WASHINGTON/NEW YORK/LOS ANGELES (Reuters) - President Donald Trump signed a memorandum on Tuesday that would prevent migrants who are in the United States illegally from being counted when U.S. congressional voting districts are next redrawn, triggering swift rebukes from Democrats and threats of litigation.
U.S. census experts and lawyers say the action is legally dubious, and not easily executed in practice. Democratic-led states, including New York, and civil rights groups have already vowed to mount a legal challenge or said they are considering it.
If enacted, the plan could benefit Trump’s Republican Party by eliminating the largely non-white population of migrants in the United States illegally, creating voting districts that skew more Caucasian.
It could also cause populous states with large immigrant contingents to lose seats in the 435-member U.S. House of Representatives, including big left-leaning states like California - currently with 53 seats - and New York, with 27.
The process of drawing voting maps for federal congressional districts is known as apportionment.
“Including these illegal aliens in the population of the state for the purpose of apportionment could result in the allocation of two or three more congressional seats than would otherwise be allocated,” the memo said.
Redistricting, in which voting districts are redrawn to reflect changes in the population, is next slated for 2021, after the results of the 2020 U.S. census are in.
Each state will be given a share of the 435 congressional seats based on population. Historically, the distribution of seats has been based on total population, regardless of immigration status. Trump’s memo would exclude those not in the U.S. legally.
U.S. House of Representatives Speaker Nancy Pelosi, a Democrat, said in a statement the measure was “unlawful” and was “designed to again inject fear and distrust into vulnerable and traditionally undercounted communities, while sowing chaos with the Census.”
From a legal standpoint, the move is far from a slam-dunk.
Proponents of citizens-only voting districts argue each vote should carry the same weight. If one district has far fewer eligible voters than another, they say, each vote there has more influence on election outcomes.
But while the U.S. Supreme Court has left the door open for citizen-based voting maps for state legislatures, experts see it as a long shot at the federal congressional level.
That is because the U.S. Constitution explicitly says congressional districts must be based on “the whole number of persons” in each district, as counted in each decennial U.S. census.
Dale Ho, an attorney with the American Civil Liberties Union, vowed litigation, saying in a statement, “We’ll see him in court, and win,” referring to the president.
New York Attorney General Letitia James, who helped lead a coalition of states that successfully challenged Trump’s attempt to add a citizenship question to the census, made a similar threat.
“We will continue to lead this fight because we will not allow the Trump Administration’s anti-immigrant policies to tip the balance of power in the nation,” she said in a statement.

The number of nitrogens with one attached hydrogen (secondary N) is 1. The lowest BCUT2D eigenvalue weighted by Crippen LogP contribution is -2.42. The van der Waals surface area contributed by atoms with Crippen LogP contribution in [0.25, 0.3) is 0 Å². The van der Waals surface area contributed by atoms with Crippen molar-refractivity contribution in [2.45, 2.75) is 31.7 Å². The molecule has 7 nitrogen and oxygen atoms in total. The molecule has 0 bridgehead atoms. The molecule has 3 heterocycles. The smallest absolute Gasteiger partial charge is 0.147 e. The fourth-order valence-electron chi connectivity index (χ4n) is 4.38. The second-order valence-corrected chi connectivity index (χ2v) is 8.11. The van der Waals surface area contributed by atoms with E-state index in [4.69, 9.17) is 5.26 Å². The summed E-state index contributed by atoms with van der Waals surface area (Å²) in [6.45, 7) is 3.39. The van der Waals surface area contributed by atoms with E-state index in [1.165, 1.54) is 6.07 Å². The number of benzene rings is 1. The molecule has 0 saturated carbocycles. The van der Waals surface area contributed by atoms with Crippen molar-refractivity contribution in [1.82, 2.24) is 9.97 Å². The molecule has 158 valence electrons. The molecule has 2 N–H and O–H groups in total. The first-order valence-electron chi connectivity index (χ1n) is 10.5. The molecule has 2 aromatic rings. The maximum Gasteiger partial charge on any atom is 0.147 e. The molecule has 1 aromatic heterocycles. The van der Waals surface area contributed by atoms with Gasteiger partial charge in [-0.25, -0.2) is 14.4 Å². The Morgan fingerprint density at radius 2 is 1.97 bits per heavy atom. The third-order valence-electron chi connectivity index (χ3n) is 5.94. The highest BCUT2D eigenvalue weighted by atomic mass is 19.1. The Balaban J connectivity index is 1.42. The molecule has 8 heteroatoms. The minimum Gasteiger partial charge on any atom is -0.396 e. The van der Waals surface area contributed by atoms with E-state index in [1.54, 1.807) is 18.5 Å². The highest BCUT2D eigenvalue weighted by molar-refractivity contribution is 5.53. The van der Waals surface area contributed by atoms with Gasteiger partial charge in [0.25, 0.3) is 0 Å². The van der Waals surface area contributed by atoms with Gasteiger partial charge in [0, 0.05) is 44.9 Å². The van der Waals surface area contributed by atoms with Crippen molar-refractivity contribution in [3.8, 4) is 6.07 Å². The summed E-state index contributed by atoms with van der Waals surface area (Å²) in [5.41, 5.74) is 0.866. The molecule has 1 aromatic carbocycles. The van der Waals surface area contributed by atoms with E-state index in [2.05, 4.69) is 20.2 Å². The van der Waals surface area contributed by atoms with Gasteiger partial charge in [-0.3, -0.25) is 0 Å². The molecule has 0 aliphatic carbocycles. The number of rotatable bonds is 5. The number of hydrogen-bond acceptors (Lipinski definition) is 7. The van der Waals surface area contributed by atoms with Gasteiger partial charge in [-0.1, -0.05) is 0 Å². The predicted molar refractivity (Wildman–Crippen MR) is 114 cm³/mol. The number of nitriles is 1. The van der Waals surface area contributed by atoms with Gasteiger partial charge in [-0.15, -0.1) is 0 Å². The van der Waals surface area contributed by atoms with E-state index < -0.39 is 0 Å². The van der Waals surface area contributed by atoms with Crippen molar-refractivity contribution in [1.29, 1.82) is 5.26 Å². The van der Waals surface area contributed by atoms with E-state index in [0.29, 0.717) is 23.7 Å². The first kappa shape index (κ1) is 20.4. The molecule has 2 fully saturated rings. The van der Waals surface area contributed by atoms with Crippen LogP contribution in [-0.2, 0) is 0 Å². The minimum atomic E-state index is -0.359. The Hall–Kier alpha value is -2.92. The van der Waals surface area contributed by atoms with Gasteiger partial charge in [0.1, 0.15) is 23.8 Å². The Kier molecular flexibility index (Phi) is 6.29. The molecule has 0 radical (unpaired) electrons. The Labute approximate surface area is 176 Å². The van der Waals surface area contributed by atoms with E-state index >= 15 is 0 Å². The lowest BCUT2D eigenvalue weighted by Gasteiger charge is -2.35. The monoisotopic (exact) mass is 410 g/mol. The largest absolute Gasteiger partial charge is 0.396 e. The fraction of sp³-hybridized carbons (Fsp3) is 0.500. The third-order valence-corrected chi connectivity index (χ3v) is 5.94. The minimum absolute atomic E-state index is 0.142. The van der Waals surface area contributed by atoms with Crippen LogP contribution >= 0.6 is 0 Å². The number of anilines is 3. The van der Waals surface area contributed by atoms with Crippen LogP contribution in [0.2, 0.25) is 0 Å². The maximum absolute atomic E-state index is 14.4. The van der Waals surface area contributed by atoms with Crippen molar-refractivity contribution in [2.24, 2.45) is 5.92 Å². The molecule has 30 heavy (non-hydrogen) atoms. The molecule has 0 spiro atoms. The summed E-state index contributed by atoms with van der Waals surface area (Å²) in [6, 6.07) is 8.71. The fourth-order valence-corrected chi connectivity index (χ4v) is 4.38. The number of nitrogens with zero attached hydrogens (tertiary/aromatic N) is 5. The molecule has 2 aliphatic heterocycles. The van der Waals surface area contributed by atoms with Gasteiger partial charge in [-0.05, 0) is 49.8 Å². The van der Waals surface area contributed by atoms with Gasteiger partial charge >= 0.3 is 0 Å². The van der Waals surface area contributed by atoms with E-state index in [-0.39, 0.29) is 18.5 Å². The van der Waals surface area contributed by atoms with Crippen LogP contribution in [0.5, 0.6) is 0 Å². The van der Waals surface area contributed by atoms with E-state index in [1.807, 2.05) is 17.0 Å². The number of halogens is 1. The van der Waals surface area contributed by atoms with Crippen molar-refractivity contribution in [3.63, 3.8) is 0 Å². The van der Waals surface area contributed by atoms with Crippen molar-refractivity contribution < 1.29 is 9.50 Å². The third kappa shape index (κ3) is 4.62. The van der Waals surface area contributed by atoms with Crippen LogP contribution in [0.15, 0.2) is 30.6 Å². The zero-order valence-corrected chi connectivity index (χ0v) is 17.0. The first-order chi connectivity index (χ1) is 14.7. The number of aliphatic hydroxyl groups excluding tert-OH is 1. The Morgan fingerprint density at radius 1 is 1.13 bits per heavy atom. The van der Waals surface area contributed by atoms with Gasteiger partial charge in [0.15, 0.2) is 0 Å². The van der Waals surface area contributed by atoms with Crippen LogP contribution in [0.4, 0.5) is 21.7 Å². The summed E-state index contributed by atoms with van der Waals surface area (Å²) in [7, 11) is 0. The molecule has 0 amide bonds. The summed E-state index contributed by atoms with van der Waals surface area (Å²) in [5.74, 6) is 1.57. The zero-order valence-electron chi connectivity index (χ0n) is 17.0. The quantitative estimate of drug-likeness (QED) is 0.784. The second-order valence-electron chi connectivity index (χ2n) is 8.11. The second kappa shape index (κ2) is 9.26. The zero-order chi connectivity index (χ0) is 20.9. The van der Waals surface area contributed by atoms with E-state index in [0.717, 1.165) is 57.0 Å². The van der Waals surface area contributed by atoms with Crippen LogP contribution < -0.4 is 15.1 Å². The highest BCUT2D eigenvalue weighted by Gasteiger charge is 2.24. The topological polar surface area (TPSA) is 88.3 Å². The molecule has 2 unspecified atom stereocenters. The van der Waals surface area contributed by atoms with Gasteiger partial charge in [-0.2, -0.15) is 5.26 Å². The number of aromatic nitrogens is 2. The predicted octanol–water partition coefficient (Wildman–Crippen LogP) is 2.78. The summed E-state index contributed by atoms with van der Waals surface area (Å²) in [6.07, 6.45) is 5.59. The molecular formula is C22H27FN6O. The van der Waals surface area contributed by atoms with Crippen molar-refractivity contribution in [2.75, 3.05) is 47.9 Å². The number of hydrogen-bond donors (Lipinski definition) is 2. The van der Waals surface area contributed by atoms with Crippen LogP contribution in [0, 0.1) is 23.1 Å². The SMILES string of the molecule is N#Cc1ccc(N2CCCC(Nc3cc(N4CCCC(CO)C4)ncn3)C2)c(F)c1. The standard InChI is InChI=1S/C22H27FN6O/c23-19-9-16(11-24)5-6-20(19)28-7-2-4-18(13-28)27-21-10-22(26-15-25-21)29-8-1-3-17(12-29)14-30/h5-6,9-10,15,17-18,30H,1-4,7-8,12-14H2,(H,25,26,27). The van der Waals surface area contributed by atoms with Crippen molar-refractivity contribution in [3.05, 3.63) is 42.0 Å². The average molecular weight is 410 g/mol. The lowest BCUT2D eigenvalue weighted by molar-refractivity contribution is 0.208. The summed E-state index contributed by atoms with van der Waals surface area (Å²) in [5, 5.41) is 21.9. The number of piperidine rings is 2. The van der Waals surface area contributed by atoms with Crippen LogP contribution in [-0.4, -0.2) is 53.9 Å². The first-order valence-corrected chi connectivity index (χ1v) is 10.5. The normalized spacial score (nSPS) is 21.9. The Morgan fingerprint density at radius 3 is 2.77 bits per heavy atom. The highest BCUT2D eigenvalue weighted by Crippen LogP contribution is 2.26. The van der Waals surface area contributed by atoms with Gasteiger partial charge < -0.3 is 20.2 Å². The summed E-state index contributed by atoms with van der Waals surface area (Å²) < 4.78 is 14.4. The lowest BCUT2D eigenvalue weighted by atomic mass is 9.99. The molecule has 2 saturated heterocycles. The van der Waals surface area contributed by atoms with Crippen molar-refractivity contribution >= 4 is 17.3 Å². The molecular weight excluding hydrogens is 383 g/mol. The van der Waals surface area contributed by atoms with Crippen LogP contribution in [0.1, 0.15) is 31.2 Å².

The word “persons,” Trump said in the memo, “has never been understood to include ... every individual physically present within a state’s boundaries.”
In fact it has, census experts say: Multiple federal laws have reinforced that apportionment must include everyone, and U.S. Supreme Court precedent has endorsed that view, said Joshua Geltzer, a constitutional law expert and professor at Georgetown Law.
Some see the order as mainly theater - especially because it is unclear how Trump would gather the data necessary to identify – and exclude – people in the United States illegally.
In 2019, the president signed an executive order calling on states to provide his administration with government records, such as driver’s license databases, that could be used to determine the non-citizen population. The order is still facing litigation from immigration advocates.
Other surveys conducted by the U.S. Census Bureau provide estimates of the non-citizen population. But that data is incomplete and unreliable, demographers say.
“There is no count,” said Justin Levitt, a professor at Loyola Law School, in Los Angeles, and former U.S. Department of Justice official under then-President Barack Obama, a Democrat.
“It’s as if (Trump) has ordered the National Basketball Association commissioner to implement rules for the use of anti-gravity boots,” Levitt said. “(The commissioner) says anti-gravity boots shall be permitted or shall not be permitted - but they don’t exist.”
Trump’s memorandum could prove popular with the president’s base as he tries to generate enthusiasm for his re-election in November, Levitt said.
Trump has spent much of his presidency seeking to limit the number of migrants who illegally enter the United States.
His past efforts to use the census to identify the number of undocumented immigrants have faced roadblocks, most notably in June 2019 when the Supreme Court rejected his attempt to add a citizenship question.
Reporting by Nick Brown and Mica Rosenberg in New York, and Mimi Dwyer in Los Angeles; Additional reporting by Lawrence Hurley, Richard Cowan and Alexandra Alper in Washington and Kristina Cooke in Los Angeles; Editing by Ross Colvin and Matthew Lewis